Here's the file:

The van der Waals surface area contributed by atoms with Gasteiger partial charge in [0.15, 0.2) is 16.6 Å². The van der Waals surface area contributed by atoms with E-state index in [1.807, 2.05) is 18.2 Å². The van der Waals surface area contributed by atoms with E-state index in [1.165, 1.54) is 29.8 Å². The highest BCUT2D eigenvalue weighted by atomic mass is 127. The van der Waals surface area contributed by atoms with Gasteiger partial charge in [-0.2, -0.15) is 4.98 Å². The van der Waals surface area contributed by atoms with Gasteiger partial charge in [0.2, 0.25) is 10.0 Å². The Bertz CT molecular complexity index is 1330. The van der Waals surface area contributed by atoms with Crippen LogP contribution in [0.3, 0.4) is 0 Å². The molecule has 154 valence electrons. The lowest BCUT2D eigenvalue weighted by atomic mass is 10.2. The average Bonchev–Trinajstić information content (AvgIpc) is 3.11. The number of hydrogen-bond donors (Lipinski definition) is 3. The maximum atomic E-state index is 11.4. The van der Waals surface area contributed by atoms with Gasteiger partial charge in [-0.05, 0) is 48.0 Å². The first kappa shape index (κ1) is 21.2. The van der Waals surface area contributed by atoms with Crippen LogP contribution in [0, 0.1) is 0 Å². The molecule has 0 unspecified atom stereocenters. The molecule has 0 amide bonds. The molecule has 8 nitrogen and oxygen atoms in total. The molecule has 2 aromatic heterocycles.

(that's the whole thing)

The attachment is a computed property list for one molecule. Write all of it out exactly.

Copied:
The van der Waals surface area contributed by atoms with Gasteiger partial charge in [0.15, 0.2) is 16.6 Å². The van der Waals surface area contributed by atoms with E-state index in [1.807, 2.05) is 18.2 Å². The van der Waals surface area contributed by atoms with E-state index in [1.165, 1.54) is 29.8 Å². The highest BCUT2D eigenvalue weighted by atomic mass is 127. The van der Waals surface area contributed by atoms with Gasteiger partial charge in [-0.2, -0.15) is 4.98 Å². The van der Waals surface area contributed by atoms with Gasteiger partial charge in [0.2, 0.25) is 10.0 Å². The Bertz CT molecular complexity index is 1330. The van der Waals surface area contributed by atoms with Crippen LogP contribution in [0.3, 0.4) is 0 Å². The molecule has 154 valence electrons. The lowest BCUT2D eigenvalue weighted by atomic mass is 10.2. The average Bonchev–Trinajstić information content (AvgIpc) is 3.11. The number of hydrogen-bond donors (Lipinski definition) is 3. The maximum atomic E-state index is 11.4. The van der Waals surface area contributed by atoms with Gasteiger partial charge in [-0.05, 0) is 48.0 Å². The first kappa shape index (κ1) is 21.2. The van der Waals surface area contributed by atoms with Crippen LogP contribution in [0, 0.1) is 0 Å². The molecule has 0 unspecified atom stereocenters. The molecule has 0 amide bonds. The molecule has 8 nitrogen and oxygen atoms in total. The molecule has 2 aromatic heterocycles.